The concept of cultural sensitivity is widely used in nursing and health care. Cultural sensitivity can be defined as awareness of cultural differences in values, beliefs, and norms and appreciation of these differences in health care practice. Although many developed and developing countries have already implemented this concept in their practices, many health care professionals still do not use culturally sensitive care. According to Claeys et al. (2021), many health care workers have a narrow understanding of cultural sensitivity, believing that it means caring for “the other” (p. 487). The other is often perceived as different, and a different culture is defined as “religion,” namely “Islamic religion” (Claeys et al., 2021, p. 487). However, cultural sensitivity is not only about religion. It is about all possible cultural differences, including ethnicity, race, age, gender, traditions, and beliefs of the representatives of different cultures. Furthermore, even if people live in the same country and have the same ethnicity, race, and gender, their culture and customs may differ significantly. For example, differences in child-rearing practices, role expectations, food, and health practices should also be considered in culturally sensitive care. Moreover, cultural sensitivity means acknowledging cultural differences without assigning them a positive or negative, right or wrong, or better or worse value.
Having defined the concept of cultural sensitivity, one can think about its use in practice. Thus, cultural sensitivity in health care is mostly associated with communication. If health care specialists do not know how to communicate with people of diverse cultural backgrounds, they will not be able to provide them with high-quality care (Brooks et al., 2019, p. 384). Culturally sensitive communication means that health practitioners understand and respect their patients and promote their and their families’ satisfaction (Brooks et al., 2019, p. 384). Clinicians should think critically and reflect on their personal values and beliefs while communicating with patients in order to achieve cultural sensitivity in their practice. However, research showed that health practitioners are ill-prepared to utilize culturally sensitive communication, and they have limited opportunities to educate on this subject (Brooks et al., 2019, p. 384). As a result, the absence of culturally sensitive communication leads to patients’ negative perspectives of care, miscommunication, cultural disparities, poor health outcomes, and adverse events (Brooks et al., 2019, p. 384). Therefore, it is important to acknowledge that cultural sensitivity should be applied to all patients in order to achieve the best health outcomes. Moreover, patients should determine culturally sensitive communication as the main recipients of care.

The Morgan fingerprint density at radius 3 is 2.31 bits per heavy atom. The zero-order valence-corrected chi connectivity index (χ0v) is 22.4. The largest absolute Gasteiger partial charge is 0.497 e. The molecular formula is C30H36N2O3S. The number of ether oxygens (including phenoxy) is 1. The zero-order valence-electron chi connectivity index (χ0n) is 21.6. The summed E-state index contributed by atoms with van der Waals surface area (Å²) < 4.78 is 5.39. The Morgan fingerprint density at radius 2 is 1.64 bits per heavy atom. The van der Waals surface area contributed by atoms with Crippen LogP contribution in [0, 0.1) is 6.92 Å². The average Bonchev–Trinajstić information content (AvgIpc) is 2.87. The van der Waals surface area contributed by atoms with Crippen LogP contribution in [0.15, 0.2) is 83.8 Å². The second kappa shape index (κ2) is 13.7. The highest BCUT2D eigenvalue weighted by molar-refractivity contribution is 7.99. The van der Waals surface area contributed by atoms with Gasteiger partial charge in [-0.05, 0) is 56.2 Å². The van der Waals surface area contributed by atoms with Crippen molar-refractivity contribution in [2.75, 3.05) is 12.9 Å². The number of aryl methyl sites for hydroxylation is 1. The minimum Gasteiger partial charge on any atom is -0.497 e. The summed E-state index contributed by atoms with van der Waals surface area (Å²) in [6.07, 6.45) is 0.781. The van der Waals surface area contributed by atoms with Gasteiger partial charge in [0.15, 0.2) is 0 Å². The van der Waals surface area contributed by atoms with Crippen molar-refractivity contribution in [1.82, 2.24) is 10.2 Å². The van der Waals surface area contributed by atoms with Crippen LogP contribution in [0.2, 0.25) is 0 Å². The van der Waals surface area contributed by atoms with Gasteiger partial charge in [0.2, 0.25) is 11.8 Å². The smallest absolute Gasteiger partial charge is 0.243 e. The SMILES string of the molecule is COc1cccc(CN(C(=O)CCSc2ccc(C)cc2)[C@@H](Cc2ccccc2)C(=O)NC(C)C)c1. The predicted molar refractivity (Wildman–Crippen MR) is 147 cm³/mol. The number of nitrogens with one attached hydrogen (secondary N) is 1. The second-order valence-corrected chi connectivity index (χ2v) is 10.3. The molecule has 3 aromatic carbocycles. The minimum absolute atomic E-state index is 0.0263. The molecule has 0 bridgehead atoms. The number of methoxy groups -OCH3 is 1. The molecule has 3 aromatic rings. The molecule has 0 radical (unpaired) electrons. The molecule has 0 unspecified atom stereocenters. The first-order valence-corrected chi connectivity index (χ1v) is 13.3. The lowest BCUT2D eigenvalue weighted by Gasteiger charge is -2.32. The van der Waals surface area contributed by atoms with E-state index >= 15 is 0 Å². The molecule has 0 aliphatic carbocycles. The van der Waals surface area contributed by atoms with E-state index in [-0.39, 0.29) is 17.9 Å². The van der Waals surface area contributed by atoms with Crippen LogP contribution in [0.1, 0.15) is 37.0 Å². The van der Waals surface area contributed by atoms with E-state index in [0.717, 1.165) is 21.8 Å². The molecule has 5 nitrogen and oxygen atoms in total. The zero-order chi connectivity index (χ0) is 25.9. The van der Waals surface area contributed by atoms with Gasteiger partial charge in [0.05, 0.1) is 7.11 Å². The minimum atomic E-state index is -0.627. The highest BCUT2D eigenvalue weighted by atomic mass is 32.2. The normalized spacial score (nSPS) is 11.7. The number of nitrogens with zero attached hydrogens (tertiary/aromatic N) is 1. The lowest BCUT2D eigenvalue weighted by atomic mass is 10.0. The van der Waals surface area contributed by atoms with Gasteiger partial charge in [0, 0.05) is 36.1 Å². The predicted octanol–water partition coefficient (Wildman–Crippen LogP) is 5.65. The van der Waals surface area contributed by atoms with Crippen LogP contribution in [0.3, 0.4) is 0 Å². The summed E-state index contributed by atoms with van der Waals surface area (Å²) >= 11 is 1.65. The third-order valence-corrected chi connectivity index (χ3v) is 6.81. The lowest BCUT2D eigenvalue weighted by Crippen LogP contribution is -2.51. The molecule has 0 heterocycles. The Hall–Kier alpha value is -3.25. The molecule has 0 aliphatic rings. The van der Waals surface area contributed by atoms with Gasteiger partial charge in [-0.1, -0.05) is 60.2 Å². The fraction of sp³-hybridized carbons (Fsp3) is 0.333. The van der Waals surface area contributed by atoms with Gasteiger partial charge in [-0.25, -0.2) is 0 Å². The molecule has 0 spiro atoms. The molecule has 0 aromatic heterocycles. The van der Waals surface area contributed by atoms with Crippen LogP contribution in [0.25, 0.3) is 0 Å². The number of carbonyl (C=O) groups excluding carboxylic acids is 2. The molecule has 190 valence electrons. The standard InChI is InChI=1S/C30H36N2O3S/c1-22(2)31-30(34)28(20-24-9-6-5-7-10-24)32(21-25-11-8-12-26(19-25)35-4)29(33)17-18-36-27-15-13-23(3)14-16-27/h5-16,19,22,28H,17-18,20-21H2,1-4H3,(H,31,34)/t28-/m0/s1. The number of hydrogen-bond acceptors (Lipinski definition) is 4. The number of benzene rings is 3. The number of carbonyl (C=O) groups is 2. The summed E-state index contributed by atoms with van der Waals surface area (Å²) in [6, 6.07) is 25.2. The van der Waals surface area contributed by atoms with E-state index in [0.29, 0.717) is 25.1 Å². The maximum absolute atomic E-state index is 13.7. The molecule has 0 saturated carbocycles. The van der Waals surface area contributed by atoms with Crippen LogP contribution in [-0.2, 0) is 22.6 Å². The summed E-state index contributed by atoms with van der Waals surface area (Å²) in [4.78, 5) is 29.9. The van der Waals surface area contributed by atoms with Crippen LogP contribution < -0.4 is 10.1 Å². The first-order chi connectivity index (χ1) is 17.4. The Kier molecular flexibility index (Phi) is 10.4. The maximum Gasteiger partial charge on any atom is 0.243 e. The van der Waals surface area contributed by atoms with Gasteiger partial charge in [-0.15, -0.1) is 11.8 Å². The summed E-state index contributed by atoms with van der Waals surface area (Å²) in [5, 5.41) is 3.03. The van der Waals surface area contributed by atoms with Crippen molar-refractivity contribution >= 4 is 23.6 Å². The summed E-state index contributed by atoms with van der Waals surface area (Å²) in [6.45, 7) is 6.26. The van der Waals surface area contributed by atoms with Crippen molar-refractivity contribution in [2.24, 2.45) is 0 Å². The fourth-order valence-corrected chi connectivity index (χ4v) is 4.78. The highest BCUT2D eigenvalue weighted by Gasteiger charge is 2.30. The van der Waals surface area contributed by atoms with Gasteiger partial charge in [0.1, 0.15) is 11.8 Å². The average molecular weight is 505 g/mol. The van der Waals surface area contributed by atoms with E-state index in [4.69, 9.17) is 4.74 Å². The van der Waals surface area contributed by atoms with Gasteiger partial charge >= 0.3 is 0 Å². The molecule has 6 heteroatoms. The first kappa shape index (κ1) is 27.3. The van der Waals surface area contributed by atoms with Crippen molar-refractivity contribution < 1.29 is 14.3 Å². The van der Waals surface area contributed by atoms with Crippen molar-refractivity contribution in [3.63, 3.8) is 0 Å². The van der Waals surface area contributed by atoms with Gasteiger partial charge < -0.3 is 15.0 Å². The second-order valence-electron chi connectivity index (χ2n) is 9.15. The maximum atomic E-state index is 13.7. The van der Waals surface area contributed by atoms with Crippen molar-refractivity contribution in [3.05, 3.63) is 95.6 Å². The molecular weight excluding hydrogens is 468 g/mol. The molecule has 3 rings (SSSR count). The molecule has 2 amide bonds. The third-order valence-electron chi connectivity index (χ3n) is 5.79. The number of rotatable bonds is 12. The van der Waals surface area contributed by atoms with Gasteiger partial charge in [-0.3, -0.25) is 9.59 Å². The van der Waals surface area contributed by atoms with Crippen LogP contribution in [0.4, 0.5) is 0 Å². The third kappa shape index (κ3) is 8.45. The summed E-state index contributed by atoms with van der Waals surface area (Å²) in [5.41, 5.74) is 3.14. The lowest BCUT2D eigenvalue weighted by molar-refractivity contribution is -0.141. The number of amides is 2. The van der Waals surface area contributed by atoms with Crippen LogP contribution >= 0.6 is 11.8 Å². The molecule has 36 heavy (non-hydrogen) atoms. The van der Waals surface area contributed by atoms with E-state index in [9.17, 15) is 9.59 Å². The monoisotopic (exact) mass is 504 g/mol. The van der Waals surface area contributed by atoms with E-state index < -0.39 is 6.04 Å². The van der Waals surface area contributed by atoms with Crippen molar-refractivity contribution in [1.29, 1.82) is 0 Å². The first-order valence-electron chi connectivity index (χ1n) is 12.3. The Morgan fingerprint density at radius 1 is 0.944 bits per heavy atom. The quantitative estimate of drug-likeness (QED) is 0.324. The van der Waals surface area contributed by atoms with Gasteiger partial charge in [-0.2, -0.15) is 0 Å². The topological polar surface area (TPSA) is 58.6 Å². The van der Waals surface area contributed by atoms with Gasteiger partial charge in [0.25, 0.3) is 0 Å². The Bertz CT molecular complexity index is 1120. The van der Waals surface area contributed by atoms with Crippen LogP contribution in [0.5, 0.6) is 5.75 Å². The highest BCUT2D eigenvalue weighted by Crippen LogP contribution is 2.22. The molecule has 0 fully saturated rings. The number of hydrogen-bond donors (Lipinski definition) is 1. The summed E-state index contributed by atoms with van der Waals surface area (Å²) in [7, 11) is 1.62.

Suppose that a 64-year-old African-American woman, Megan Fox, came to a White-American physician because she did not feel well. Since she was new in the city, she asked her friend to recommend her to a doctor, and the friend advised her to go to Dr. Phillips. During her first visit, a 30-year-old Dr. Phillips calls Mrs. Fox ‘Megan’ and introduces himself as Dr. Phillips. After that, he assumes that she is on Medicaid – health coverage for low-income citizens. As a result, Mrs. Fox stands up and goes away, while Dr. Phillips does not understand her reaction.
The example mentioned above clearly demonstrates that Dr. Phillips was not culturally sensitive. In many cultures, it is widely accepted to call people by their last names, especially if they are older than their interlocutor. When Dr. Phillips called Mrs. Fox by her first name, she felt disrespect in his tone. Moreover, when he assumed that she was on Medicaid without asking her about her medical insurance, she was upset and did not want to tolerate such an attitude.
In the analyzed case, a culturally sensitive approach would be as follows. Dr. Phillips should have asked Mrs. Fox how she wanted to be addressed instead of calling her Megan. Moreover, he should have asked her if she had any medical insurance and then specified the type of insurance. In such a way, he could have avoided culturally sensitive issues and created a positive first impression.
Imagine that every person is an iceberg, and the main thing visible to others is the top of the iceberg, while the bottom is hidden under the water. The top can be identified with ethnicity, race, language, dress, and other visible things. However, the bottom, which is hidden from other people’s eyes, hides more important features: values, beliefs, ideals, roles, desires, tastes, attitudes, and others. Suppose health care practitioners think they can assess patients by the tops of the iceberg (appearance, language). In that case, they will never be able to provide culturally sensitive care because the bottom of the iceberg will be diverse. Some icebergs are small, others are hidden deep under the seas, and it may be complicated to move them forward. Similarly, when one person perceives the clinician’s treatment, jokes, and behaviors neutrally, other people may feel confused or offended. Therefore, cultural sensitivity can be seen as an effort to see beyond the tip of an iceberg and an attempt to understand what is hidden under the water but what makes the basis of a person’s culture.
Brooks, L. A., Manias, E., & Bloomer, M. J. (2019). Culturally sensitive communication in healthcare: A concept analysis. Collegian, 26(3), 383-391. Web.
Claeys, A., Berdai-Chaouni, S., Tricas-Sauras, S. & De Donder, L. (2021). Culturally sensitive care: Definitions, perceptions, and practices of health care professionals. Journal of Transcultural nursing, 32(5), 484-492. Web.